There will probably be a marking on one side of the jet yoke to help you identify which side is which:
Now, install the banjo studs, using either copper or fiber washers and a 15mm wrench:
There’s a problem to be seen in the above photo, one that I almost missed. I should have noticed right away that the jet shown above was not opening as much as is normal. Well, actually, I did notice that, but I missed the cause, and I nearly shipped these carbs back with the problem unfixed.
I mentioned this problem in my post on Type H-4s. It is caused by unenlightened “improvements” that people sometimes make to Type H SUs. If you’ve already read the Type H-4 post, you may think about what the cause may be while I proceed with a few more photos:
Okay, here’s the cause:
Do you see that little bushing, lying on the “choke” arm, just to the left of the hole? Someone made that little bushing and slipped it into the hole, then pinned it with the pin lying to the right of the hole. They were probably most proud of themselves, too. Well, that hole is made large and loose for a reason. It permits the choke arms to move a bit and to operate the fast idle cam before the jets open. That’s a good thing. You need that.
Now, do you see the other pin, the one that the horizontal pin is pointing to? It’s just to the left of the pin in the bottom of the jet, and it’s just above the hole that the loose (horizontal) pin goes into. That little pin limits the travel of the jet lever arm when the choke is pulled. There’s a little hook on the end of the lever arm, just above that superfluous bushing, that hooks onto and around that pin. Well, with that bushing in the hole, the hook is thrown out of alignment, and the end of the hook hits the pin, rather than the bottom (“U”) of the hook. That reduces the amount the “choke” arm can travel, and that prevents the jet from opening properly, and that makes the engine hard to start when it’s cold. It also prevents the fast idle cam from operating properly.
So, yes, that bushing is a bad idea, and it has to go. It went back to the customer in a plastic bag.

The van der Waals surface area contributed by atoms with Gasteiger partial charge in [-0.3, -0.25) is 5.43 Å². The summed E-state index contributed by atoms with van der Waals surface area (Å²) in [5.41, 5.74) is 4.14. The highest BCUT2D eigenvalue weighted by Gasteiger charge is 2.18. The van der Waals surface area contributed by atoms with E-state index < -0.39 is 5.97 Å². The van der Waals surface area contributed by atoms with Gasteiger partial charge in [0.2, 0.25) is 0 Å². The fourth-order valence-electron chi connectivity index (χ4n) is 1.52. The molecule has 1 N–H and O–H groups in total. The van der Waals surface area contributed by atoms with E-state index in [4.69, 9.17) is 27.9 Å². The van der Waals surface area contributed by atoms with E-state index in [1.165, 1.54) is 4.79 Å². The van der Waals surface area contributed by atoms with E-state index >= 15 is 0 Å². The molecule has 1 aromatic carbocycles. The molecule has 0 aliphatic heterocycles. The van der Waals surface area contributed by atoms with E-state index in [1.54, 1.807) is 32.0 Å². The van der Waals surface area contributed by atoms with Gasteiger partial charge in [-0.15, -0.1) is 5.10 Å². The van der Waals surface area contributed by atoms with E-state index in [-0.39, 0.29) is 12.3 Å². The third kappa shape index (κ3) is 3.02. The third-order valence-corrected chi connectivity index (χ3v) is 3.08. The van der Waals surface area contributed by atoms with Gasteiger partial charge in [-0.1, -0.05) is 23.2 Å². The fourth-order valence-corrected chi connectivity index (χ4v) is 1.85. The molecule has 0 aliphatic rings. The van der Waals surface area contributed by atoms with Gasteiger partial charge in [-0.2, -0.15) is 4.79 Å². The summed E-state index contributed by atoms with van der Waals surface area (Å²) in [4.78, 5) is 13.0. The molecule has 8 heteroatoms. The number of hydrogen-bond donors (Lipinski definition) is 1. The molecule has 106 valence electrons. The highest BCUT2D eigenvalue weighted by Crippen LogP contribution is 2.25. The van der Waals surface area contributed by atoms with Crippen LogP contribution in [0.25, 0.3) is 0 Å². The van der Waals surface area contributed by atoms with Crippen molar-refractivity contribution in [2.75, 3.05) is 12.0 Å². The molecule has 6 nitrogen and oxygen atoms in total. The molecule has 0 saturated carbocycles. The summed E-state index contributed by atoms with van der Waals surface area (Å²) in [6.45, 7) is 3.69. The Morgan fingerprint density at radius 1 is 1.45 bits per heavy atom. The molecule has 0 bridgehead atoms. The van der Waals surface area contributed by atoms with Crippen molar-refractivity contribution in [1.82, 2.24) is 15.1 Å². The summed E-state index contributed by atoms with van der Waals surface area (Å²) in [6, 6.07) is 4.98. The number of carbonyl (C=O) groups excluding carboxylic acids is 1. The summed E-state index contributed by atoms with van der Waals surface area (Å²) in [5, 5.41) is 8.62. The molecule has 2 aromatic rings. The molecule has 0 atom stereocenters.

Here’s a shot of one jet after removing the offending bushing:
Here’s a shot of the other jet after removing the bushing:
This one is now opening about 0.475, instead of the previous 0.359″. Again, notice that the bushing is lying on the bearing nut, just to show that it’s no longer taking up space where it’s neither needed nor wanted.
Remember that fast idle cam I said we’d come back to:
Here we are, making progress:
Here’s a shot of the front float bowl cover with the as-received (but not original) “Grose Jet” float valve and showing the float height setting:
Here’s a shot of both float bowl covers:
The one in the foreground is the same one as shown in the previous photo. The other one, in the background, is worse; it’s float height is even lower. Someone didn’t know what he was doing. (I’m not pointing a finger at my customer; these were a spare pair he acquired somewhere.)
A close-up view of those Grose Jets:
Notice those fiber washers? Such washers are not usually required on SU float valves. I’m guessing that when a PO installed these Grose Jets, he removed the original float valves, which probably did not have washers, then installed the Grose Jets, with the washers, and didn’t check his float height. The presence or absence of washers makes a significant difference in the float height. You gotta check each time you remove or add a washer.
Below, we have the new Viton float valves:
Next, we have the float bowl cover that was most out of adjustment:
Next, we have a shot of the other float bowl cover, the one that was low, but not as low as the one shown in the previous photo:
And here it is again, now properly adjusted:
Next, a view of the two carburetor “choke” arms, side by side:
Here we are, all boxed up (without the newspaper packing material) and ready for return shipment. I’m using a USPS Large Flat Rate Box. I usually use a Medium Flat Rate Box, but these Type H-6 carbs are a bit larger than most, and I just couldn’t make them fit in the usual size box.